Your Yahoo account was definitely hacked – here's what to do

In September 2016, Yahoo revealed a hack that compromised 500 million user accounts. In December, the company revealed yet another hack, this time affecting a record 1 billion accounts. On Tuesday, Yahoo updated that number to all 3 billion accounts its services.

And yes, that includes yours.

The hack exposed names, email addresses, telephone numbers, dates of birth, encrypted passwords and unencrypted security questions. Here's what you can do now to protect yourself.

Log into your Yahoo account

This might sound obvious, but if you're like a lot of people, you might not use Yahoo Mail as your primary email account. Yahoo has 1 billion monthly active users on its services overall and just 225 million monthly active users for its Yahoo Mail service, according to figures the company gave CNET in June.

So check the email affiliated with your Yahoo account if you haven't already. Yahoo has started sending out notifications to users, and you should be receiving one at that account if you were affected by the data breach.

Change your password

If you haven't changed your password in a few years, do it -- now. The company says the passwords that hackers stole were encrypted -- scrambled up with a tool called bcrypt. This kind of encryption can potentially be broken with enough persistence, said Brett McDowell, executive director of the FIDO Alliance, a nonprofit group that vets login systems.

That's especially true "when the attacker can make relatively accurate guesses at what the password might be," McDowell said. "Yahoo users with relatively weak or obvious passwords should take the recommended precautions."

I'm looking at you, "passw0rd."

Ask yourself, 'Did I use this password somewhere else?'

It's a common habit. Use the same password for lots of different accounts. If this breach has anything to teach you, it's that this is a terrible idea.

If you recycled your Yahoo password on a different account, go change your password on that account too. The hackers who have your password could easily try it on a whole bunch of different websites -- think bank websites or health insurance websites -- to try to access information beyond your Yahoo account.

Don't let them.

Change your security questions and answers -- everywhere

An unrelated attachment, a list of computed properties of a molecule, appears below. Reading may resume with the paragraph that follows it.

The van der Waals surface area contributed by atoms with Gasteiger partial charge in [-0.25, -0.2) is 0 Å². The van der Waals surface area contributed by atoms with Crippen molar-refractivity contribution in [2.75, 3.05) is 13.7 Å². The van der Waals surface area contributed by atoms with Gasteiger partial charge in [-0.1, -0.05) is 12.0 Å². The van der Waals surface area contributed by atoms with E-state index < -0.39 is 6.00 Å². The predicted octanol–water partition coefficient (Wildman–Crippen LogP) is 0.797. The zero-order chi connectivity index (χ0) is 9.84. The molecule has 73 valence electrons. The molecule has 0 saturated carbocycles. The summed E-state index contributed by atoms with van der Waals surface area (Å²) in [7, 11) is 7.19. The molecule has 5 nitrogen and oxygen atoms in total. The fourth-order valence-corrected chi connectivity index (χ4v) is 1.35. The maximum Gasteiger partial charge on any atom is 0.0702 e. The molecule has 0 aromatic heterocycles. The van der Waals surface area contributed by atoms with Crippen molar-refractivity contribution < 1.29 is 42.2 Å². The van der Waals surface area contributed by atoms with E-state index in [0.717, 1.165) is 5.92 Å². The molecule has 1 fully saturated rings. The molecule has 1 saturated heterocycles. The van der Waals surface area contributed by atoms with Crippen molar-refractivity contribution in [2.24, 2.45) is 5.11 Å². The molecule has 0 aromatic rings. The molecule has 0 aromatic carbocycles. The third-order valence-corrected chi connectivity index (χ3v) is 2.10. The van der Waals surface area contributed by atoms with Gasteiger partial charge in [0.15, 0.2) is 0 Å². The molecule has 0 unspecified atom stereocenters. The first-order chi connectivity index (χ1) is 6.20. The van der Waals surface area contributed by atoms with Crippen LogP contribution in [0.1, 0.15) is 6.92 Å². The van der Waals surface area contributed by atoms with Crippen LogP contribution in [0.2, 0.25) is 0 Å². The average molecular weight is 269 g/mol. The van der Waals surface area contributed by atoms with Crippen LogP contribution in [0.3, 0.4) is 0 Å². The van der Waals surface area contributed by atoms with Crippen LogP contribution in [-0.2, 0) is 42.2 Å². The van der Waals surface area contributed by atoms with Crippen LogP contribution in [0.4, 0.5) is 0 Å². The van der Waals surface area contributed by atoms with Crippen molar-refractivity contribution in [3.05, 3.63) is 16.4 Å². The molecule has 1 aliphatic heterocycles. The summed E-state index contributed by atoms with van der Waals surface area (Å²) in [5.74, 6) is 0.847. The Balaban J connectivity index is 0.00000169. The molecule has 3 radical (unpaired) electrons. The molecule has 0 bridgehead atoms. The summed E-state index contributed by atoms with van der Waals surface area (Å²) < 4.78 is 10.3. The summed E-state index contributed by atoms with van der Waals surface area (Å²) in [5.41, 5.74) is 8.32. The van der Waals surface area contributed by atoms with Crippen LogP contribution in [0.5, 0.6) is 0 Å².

Since the hack exposed security questions that were not encrypted, change them. If you used the same security questions for other sites or services, change those, too. And if you're unsure, change them anyway.

It's a headache, but doing so could save you a huge inconvenience in the future. Security questions are often used to verify identity and gain account access, without the help of email verification.

Some security experts go as far as recommending you create random, unique answers to security questions like, "Where was your mother born?" since, often, that information is easy to uncover. That's a high expectation for most normal folks, so instead...

Enable two-step verification

If you plan to keep your Yahoo account, enable two-step verification. It's one of the best forms of account security widely available on sites like Yahoo. Two-step means that after you log in with your password (as usual) Yahoo will text you a security code, which you'll enter in the next step.

This way, only someone who has in-person access to your phone (you) can access your account -- even if the password entered was correct.

As with changing your security questions on all services, take the time to enable two-step verification on other websites, like Facebook, Google, Twitter and so on.

Think twice before deleting accounts

Yes, it's tempting to want to wash your hands and sever ties with Yahoo after such an egregious violation. But doing so can actually open you up to additional security headaches. That's because Yahoo deleting your account lets Yahoo recycle your old email address -- thus letting someone spam every site they can find with "forgot password" requests and/or otherwise impersonate you using a known (albeit out-of-date) alias.

Better to leave the account inactive -- but with two-step verification turned on.

This article originally appeared on CNET.